Alan Thicke -- who died Tuesday at age 69 -- was among the last of TV’s great renaissance men, although self-deprecating and wise to the ways of Hollywood fame, he would have probably taken exception to the word “great.” But Thicke did -- and did well -- quite simply everything there was to do in show business.
Writer, author, musician, host, talk show host, producer, and composer he was also an actor on stage and screen. He wasn’t a Long Islander, but played one on TV. He graced many series, most recently “This is Us” and “Fuller House,” in that other enduring Thicke role, the cameo walk-on, which inspired either applause, or wonder simply for who he once was: Alan Thicke.
Thicke was one of TV’s most Famous Dads, and inspired a string on others to come, most notably Bill Cosby. He was an ‘80s TV icon, when words like “icon” seemed suspiciously like hyperbole. In Thicke’s case, it was not.
As renaissance man, Thicke found his way in front of a camera for nearly 50 years, beginning back in the late ‘60s when he started out on Canadian TV (as you also know, he was among Canada’s most famous TV exports, along with William Shatner and Michael J. Fox). Canadian TV could only take him so far and by the ‘80s, this Hollywood transplant found his way onto “The Love Boat,” and then in 1985, to the show that would define both Thicke and an entire genre, “Growing Pains.”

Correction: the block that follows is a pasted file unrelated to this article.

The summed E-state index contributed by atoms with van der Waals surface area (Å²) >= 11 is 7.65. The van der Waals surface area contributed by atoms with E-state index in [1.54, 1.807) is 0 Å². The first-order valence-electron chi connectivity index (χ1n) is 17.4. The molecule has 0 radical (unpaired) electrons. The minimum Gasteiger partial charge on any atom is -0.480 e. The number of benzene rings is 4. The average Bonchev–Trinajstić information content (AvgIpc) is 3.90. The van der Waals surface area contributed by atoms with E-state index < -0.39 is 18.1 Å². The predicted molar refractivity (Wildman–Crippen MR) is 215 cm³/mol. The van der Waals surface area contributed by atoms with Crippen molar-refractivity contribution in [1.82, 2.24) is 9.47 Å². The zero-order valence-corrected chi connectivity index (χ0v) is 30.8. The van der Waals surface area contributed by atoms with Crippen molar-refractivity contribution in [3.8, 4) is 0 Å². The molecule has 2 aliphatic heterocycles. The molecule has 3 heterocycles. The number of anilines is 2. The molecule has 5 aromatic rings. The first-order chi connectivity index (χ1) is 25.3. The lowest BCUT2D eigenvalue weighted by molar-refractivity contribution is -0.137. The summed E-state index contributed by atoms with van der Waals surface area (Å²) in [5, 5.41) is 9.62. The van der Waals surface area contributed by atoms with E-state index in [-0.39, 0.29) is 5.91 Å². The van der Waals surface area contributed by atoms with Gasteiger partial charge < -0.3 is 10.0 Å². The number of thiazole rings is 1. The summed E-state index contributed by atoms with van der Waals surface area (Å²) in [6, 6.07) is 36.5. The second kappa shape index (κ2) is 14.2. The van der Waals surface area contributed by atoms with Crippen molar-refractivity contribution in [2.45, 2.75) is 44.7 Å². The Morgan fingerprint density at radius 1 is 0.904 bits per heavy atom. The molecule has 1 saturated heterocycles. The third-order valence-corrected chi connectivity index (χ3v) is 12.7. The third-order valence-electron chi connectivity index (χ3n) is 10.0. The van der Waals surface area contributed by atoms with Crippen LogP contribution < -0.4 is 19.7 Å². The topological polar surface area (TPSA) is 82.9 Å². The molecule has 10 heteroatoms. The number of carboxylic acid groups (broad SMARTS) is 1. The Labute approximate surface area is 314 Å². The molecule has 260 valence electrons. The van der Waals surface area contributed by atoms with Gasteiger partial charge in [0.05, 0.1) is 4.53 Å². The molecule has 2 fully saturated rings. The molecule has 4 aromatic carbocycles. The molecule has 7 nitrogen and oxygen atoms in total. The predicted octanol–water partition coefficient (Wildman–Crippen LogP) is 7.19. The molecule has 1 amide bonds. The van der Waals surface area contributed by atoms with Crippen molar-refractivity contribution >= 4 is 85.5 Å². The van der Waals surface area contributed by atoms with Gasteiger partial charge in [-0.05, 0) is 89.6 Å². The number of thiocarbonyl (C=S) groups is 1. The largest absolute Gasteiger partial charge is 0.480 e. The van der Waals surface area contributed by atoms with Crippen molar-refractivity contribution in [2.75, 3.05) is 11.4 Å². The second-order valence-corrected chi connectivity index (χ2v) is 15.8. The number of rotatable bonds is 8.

Set in Huntington, but taped in LA, it was one of just a handful of sitcoms that found in a fictional Long Island a middle America that was both safe and recognizable. In the ambit of New York City, it was part of a sitcom tradition that stretched back to “The Dick Van Dyke Show” (New Rochelle). The big city was out there, just over the horizon. But the Seaver household on that leafy unnamed street in that leafy suburb was an oasis. Thicke, as the wise, congenial Dr. Jason Seaver -- even named for a local New York hero -- was the master if not quite commander of this realm.
It’s easy to forget now that “Growing Pains,” as the title indicated, was really about the children, most notably Kirk Cameron (Mike Seaver) and Tracey Gold (Carol Seaver). Dr. Seaver and spouse Maggie (Joanna Kerns) were the lion tamers.
“Growing Pains” typecast Thicke who -- by talent and inclination -- simply refused to be typecast. Before his “Pains” run, he was already world-famous, because he had the audacity to take on Johnny Carson with his short-lived “Thicke of the Night.”
“Thicke” was a remarkable feat, and a presumptuous one, for it assumed that there were actually people out there who didn’t want to go to bed at 11:30 with Johnny Carson. “Thicke” was hampered from the start, however, and the fight was hardly a fair one. His show landed on a weaker-than-network station lineup, and could hardly match “Tonight” guest for guest. But as host, Thicke was affable and a good listener.
He was also -- that word again -- self-deprecating. As an actual talk show style, this was almost unheard of. Viewers were used to authority (Mike Douglas) or inherent star power (Merv Griffin), or edginess (Phil Donahue). Thicke tended to laugh at himself on occasion, which tended to disarm those who may have expected otherwise: As guest Marvel founder Stan Lee once told him, “You’re making me feel incredibly comfortable out here.”